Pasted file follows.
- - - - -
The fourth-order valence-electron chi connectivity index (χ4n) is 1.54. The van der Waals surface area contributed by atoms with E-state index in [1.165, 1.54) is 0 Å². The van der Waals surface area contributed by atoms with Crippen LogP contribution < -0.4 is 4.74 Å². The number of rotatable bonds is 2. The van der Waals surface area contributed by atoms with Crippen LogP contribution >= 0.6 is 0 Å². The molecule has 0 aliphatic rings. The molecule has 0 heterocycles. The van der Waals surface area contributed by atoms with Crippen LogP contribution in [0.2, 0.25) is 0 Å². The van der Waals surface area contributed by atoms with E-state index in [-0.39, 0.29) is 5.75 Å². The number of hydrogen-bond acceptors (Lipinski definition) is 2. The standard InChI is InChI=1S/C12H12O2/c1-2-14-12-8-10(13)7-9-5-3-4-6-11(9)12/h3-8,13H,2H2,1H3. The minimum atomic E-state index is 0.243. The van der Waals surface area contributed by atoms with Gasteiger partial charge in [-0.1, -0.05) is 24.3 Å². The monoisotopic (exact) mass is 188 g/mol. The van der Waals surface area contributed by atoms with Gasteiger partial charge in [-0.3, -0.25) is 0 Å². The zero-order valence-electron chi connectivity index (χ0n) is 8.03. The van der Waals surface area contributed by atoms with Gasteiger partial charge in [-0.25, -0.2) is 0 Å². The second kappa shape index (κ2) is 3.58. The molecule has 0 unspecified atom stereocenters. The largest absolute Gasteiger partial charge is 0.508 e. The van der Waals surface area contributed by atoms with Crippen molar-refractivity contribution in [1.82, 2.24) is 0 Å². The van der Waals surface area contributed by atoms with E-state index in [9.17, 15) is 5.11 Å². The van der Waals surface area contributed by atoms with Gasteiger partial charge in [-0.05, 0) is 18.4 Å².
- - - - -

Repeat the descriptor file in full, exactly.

The fourth-order valence-electron chi connectivity index (χ4n) is 1.54. The van der Waals surface area contributed by atoms with E-state index in [1.165, 1.54) is 0 Å². The van der Waals surface area contributed by atoms with Crippen LogP contribution < -0.4 is 4.74 Å². The number of rotatable bonds is 2. The van der Waals surface area contributed by atoms with Crippen LogP contribution >= 0.6 is 0 Å². The molecule has 0 aliphatic rings. The molecule has 0 heterocycles. The van der Waals surface area contributed by atoms with Crippen LogP contribution in [0.2, 0.25) is 0 Å². The van der Waals surface area contributed by atoms with E-state index in [-0.39, 0.29) is 5.75 Å². The number of hydrogen-bond acceptors (Lipinski definition) is 2. The standard InChI is InChI=1S/C12H12O2/c1-2-14-12-8-10(13)7-9-5-3-4-6-11(9)12/h3-8,13H,2H2,1H3. The minimum atomic E-state index is 0.243. The van der Waals surface area contributed by atoms with Gasteiger partial charge in [-0.1, -0.05) is 24.3 Å². The monoisotopic (exact) mass is 188 g/mol. The van der Waals surface area contributed by atoms with Gasteiger partial charge in [-0.3, -0.25) is 0 Å². The zero-order valence-electron chi connectivity index (χ0n) is 8.03. The van der Waals surface area contributed by atoms with Gasteiger partial charge in [-0.25, -0.2) is 0 Å². The second kappa shape index (κ2) is 3.58. The molecule has 0 unspecified atom stereocenters. The largest absolute Gasteiger partial charge is 0.508 e. The van der Waals surface area contributed by atoms with Crippen molar-refractivity contribution in [1.82, 2.24) is 0 Å². The van der Waals surface area contributed by atoms with E-state index in [9.17, 15) is 5.11 Å². The van der Waals surface area contributed by atoms with Gasteiger partial charge in [-0.05, 0) is 18.4 Å².